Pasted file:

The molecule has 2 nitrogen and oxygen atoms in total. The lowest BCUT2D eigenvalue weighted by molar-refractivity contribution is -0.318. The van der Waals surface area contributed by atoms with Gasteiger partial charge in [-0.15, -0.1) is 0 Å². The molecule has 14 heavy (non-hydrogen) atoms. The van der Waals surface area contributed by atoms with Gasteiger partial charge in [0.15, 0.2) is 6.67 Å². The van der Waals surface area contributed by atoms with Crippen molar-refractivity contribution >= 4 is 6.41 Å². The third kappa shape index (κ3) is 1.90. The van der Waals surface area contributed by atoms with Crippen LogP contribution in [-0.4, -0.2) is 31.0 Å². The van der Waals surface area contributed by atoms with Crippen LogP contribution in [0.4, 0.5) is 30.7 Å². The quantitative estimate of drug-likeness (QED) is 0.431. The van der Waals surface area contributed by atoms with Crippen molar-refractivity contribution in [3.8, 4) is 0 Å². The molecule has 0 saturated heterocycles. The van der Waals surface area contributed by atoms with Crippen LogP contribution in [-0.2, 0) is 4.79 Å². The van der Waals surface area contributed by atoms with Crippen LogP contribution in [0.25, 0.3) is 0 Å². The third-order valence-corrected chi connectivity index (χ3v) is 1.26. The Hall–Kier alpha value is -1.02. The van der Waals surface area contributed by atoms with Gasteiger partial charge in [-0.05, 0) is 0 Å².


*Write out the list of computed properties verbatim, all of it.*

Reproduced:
The molecule has 2 nitrogen and oxygen atoms in total. The lowest BCUT2D eigenvalue weighted by molar-refractivity contribution is -0.318. The van der Waals surface area contributed by atoms with Gasteiger partial charge in [-0.15, -0.1) is 0 Å². The molecule has 14 heavy (non-hydrogen) atoms. The van der Waals surface area contributed by atoms with Gasteiger partial charge in [0.15, 0.2) is 6.67 Å². The van der Waals surface area contributed by atoms with Crippen molar-refractivity contribution >= 4 is 6.41 Å². The third kappa shape index (κ3) is 1.90. The van der Waals surface area contributed by atoms with Crippen LogP contribution in [-0.4, -0.2) is 31.0 Å². The van der Waals surface area contributed by atoms with Crippen LogP contribution in [0.4, 0.5) is 30.7 Å². The quantitative estimate of drug-likeness (QED) is 0.431. The van der Waals surface area contributed by atoms with Crippen molar-refractivity contribution in [3.8, 4) is 0 Å². The molecule has 0 saturated heterocycles. The van der Waals surface area contributed by atoms with Crippen LogP contribution in [-0.2, 0) is 4.79 Å². The van der Waals surface area contributed by atoms with Crippen LogP contribution in [0.25, 0.3) is 0 Å². The third-order valence-corrected chi connectivity index (χ3v) is 1.26. The Hall–Kier alpha value is -1.02. The van der Waals surface area contributed by atoms with Gasteiger partial charge in [-0.05, 0) is 0 Å².